Live streamer’s delight
I’ve been making gaming videos and streaming for what seems like forever, and I’ve gone through my fair share of capture devices. My original card only did 720p and 30fps, required hard drives setup in a RAID, and only captured massive RAW video files. Boy how things have changed.
AVerMedia Live Gamer EXTREME makes the whole process simple and offers enough extra features to make it worth your attention whether you’re looking to become a big-time Twitch streamer or just capture silly videos to share with friends.
Product: Live Gamer EXTREME
1080p, 60fps is the holy grail of console games these days and the Live Gamer EXTREME (LGX) handles those specs without issue. Footage looks exactly as intended by the game’s developers.
The LGX also has all the frills you’d expect a capture device to have such as HDMI input and output, its own recording software, but also includes some things I’ve never seen on other cards. Included in the box is an HDMI cable, a component cable, a 3.5mm cable, and a PS3 cable. The latter cable can be used to connect directly to a PS3 instead of connecting it with component cables, a feature only on the LGX, though I’m not sure how useful it is as it seems gamers and game publishers have mostly moved on from the previous generation. A component cable adapter is also included for capturing legacy consoles.
The included 3.5mm cable can be used to connect an external audio input source to be mixed into streams and captures alongside a 3.5mm microphone jack. Personally I opt to go with USB microphones, as they tend to offer a better sound quality overall, but for those on a tighter budget, a 3.5mm microphone might be a better fit as they are typically less expensive. The purpose of the 3.5mm jacks is to allow the LGX to be used in place of an external audio mixer, though most streaming software allows you to do this already.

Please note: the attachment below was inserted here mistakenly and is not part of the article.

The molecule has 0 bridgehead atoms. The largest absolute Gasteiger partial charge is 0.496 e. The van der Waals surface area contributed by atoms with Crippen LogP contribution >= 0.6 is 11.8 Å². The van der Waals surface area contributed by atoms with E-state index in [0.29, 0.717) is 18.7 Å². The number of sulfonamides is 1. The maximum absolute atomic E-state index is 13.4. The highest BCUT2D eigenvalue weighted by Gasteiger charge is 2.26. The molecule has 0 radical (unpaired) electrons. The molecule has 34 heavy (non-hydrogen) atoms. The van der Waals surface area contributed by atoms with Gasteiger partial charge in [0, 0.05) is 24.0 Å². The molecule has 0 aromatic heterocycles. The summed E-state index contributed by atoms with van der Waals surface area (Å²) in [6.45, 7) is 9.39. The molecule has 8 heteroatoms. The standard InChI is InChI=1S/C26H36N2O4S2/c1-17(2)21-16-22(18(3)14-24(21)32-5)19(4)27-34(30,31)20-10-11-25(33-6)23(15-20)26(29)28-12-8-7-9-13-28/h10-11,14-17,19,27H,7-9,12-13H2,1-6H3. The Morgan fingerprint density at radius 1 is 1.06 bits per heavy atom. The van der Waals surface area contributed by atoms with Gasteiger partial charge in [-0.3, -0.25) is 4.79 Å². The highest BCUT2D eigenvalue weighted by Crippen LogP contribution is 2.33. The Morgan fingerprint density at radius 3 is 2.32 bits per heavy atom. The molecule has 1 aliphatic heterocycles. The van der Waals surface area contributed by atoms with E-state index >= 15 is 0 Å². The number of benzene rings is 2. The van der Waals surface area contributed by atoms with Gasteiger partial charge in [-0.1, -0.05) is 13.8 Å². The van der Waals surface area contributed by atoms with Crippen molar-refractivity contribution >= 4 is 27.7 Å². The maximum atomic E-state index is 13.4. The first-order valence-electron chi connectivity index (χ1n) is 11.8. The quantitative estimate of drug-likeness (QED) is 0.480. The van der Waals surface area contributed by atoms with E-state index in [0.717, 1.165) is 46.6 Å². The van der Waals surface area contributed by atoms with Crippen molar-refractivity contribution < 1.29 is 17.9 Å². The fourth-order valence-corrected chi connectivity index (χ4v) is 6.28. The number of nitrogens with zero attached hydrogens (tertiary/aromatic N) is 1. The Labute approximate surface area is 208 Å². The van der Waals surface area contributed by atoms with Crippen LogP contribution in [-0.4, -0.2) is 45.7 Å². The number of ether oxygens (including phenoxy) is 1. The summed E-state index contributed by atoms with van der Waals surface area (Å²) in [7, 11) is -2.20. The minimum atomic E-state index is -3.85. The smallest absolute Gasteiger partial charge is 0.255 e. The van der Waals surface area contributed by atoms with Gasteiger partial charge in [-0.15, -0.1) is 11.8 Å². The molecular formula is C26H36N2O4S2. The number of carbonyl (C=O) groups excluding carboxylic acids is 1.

Also in the box is a manual, the Rec 2 — AVerMedia’s own capture and streaming software — and a three-month subscription to the streaming software XSplit. I could go on for days about the various streaming software out there, but currently there is no one true winner. Rec 2 is pretty simple and great for beginners, allowing for picture in picture and layout designs with ease, while XSplit has more options and advanced features but runs a monthly fee. I personally use OBS, as it is free and covers most of my needs, though sometimes I still use Rec 2 or XSplit if they have a specific feature I need at the time.
The main feature that the LGX touts is ultra-low latency uncompressed video, meaning you see the game as intended with no real lag or delay between what you’d see on your TV. In my pseudo-scientific tests, I shot 240fps footage with my iPhone of my computer screen versus my TV screen with Mario Kart 8‘s timer on the screen, and found that AVerMedia’s claim of under 0.05 seconds of latency is true. On average, it seemed be around 0.04 seconds, sometimes going up to .08 at worst and .02 at best.
The latency is better than any previous capture device I’ve used and allows me to play off my computer screen instead of switching inputs, as I use a single-screen setup with my desktop in the living room connected to my TV. This allows me to react to my onscreen follower and subscriber alert without having an impact on my gameplay.
Also included is the ability to print your own cover image for branding and vanity purposes. It doesn’t serve much purpose, in my opinion, but you can easily make what you’d like with the included cover creator software. I personally suggest a Red Bull can overlaid onto an image of Destiny for the coolest of covers.
Overall, AVerMedia has made the Live Gamer EXTREME the capture device to beat. It is more feature rich than competitors at the same price point, and no other device has offered the minimal latency.
[This review is based on retail hardware provided by the manufacturer.]